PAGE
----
There is emerging evidence that some dogs may have better health if they are neutered later than the current standard 6 months. If you’re concerned about when or whether to get your dog neutered, consult your veterinarian to determine the ideal time for your dog based on his breed, size, health risks and current behavior.

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  1. de la Riva, G. T., Hart, B. L., Farver, T. B., Oberbauer, A. M., Messam, L. L. M., Willits, N., & Hart, L. A. (2013). Neutering dogs: effects on joint disorders and cancers in golden retrievers. PloS one, 8(2), e55937.
  2. Dealing with concerns about pediatric spay/neuter. ASPCApro. (2020, October 27). Retrieved December 8, 2021, from 
  3. Hart, B. L., Hart, L. A., Thigpen, A. P., & Willits, N. H. (2020). Assisting decision-making on age of neutering for 35 breeds of dogs: associated joint disorders, cancers, and urinary incontinence. Frontiers in Veterinary Science, 7, 388.
  4. Hart, B. L. (2001). Effect of gonadectomy on subsequent development of age-related cognitive impairment in dogs. Journal of the American Veterinary Medical Association, 219(1), 51-56.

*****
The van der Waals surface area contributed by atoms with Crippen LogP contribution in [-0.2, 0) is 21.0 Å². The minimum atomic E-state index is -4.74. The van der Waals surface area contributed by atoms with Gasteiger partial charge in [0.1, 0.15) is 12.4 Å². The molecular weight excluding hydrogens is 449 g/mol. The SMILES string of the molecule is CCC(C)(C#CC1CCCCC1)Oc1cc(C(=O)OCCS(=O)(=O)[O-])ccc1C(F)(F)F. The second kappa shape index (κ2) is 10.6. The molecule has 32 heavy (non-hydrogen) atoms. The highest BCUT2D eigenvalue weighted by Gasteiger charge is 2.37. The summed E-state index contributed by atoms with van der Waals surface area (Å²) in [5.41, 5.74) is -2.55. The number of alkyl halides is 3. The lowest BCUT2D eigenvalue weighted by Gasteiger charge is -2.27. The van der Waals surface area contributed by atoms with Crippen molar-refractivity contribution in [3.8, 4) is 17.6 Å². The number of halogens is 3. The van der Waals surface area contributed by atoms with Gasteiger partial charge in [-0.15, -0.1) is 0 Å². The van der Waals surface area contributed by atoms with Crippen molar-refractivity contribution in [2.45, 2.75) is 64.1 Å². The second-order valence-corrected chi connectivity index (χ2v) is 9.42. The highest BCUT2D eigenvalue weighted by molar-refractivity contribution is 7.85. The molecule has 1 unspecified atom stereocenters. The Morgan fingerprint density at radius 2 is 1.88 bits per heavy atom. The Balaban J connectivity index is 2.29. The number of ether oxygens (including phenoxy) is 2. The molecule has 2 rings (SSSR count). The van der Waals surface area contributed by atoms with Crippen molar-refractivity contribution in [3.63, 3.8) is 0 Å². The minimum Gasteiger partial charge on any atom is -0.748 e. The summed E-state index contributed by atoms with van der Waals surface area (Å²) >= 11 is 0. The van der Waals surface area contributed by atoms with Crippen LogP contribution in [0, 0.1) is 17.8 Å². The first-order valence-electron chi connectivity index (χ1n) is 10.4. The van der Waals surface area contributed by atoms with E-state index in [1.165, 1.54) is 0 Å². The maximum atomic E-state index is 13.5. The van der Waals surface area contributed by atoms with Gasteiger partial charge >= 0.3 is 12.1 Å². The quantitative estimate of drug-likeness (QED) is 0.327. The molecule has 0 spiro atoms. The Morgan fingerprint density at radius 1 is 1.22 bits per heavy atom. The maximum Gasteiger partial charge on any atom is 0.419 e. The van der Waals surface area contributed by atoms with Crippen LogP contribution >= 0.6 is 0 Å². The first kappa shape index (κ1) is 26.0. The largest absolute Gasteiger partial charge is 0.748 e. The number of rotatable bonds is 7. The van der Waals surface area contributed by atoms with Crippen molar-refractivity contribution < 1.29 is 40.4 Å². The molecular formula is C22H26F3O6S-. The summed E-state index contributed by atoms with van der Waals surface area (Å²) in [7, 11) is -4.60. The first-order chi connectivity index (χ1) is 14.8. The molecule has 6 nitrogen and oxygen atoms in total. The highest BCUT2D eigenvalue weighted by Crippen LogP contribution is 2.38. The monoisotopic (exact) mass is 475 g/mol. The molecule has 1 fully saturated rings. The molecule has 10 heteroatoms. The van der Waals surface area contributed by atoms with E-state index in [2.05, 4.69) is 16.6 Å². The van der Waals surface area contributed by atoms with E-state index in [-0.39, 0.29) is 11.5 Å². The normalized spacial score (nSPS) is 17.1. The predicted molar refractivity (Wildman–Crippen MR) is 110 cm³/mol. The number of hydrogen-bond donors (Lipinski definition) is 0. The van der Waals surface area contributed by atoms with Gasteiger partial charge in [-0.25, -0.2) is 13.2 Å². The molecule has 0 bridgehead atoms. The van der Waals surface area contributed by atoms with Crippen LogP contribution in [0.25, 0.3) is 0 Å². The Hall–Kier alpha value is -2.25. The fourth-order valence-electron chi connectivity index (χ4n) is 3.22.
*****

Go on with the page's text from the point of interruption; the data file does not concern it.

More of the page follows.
5. Hoffman, J. M., Creevy, K. E., & Promislow, D. E. (2013). Reproductive capability is associated with lifespan and cause of death in companion dogs. PloS one, 8(4), e61082. 
  6. Neilson, J. C., Eckstein, R. A., & Hart, B. L. (1997). Effects of castration on problem behaviors in male dogs with reference to age and duration of behavior. Journal of the American Veterinary Medical Association, 211(2), 180-182.
  7. Palestrini, C., Mazzola, S. M., Caione, B., Groppetti, D., Pecile, A. M., Minero, M., & Cannas, S. (2021). Influence of gonadectomy on canine behavior. Animals, 11(2), 553.
  8. Reisen, J. (2021, October 27). The most popular dog breeds of 2020. American Kennel Club. Retrieved December 8, 2021, from 
  9. Sanborn, L. J. (2007). Long-term health risks and benefits associated with spay/neuter in dogs. Erişim: http://www. naiaonline. org/pdfs/LongTermHealthEffectsOfSpayNeuterInDogs. pdf. Erişim Tarihi, 25, 2018.
  10. Schrank, M., & Romagnoli, S. (2020). Prostatic neoplasia in the intact and castrated dog: how dangerous is castration?. Animals, 10(1), 85.
  11. Waters, D. J., Kengeri, S. S., Clever, B., Booth, J. A., Maras, A. H., Schlittler, D. L., & Hayek, M. G. (2009). Exploring mechanisms of sex differences in longevity: lifetime ovary exposure and exceptional longevity in dogs. Aging cell, 8(6), 752-755.
  12. Zlotnick, M., Corrigan, V., Griffin, E., Alayon, M., & Hungerford, L. (2019). Incidence of Health and Behavior Problems in Service Dog Candidates Neutered at Various Ages. Frontiers in veterinary science, 6, 334.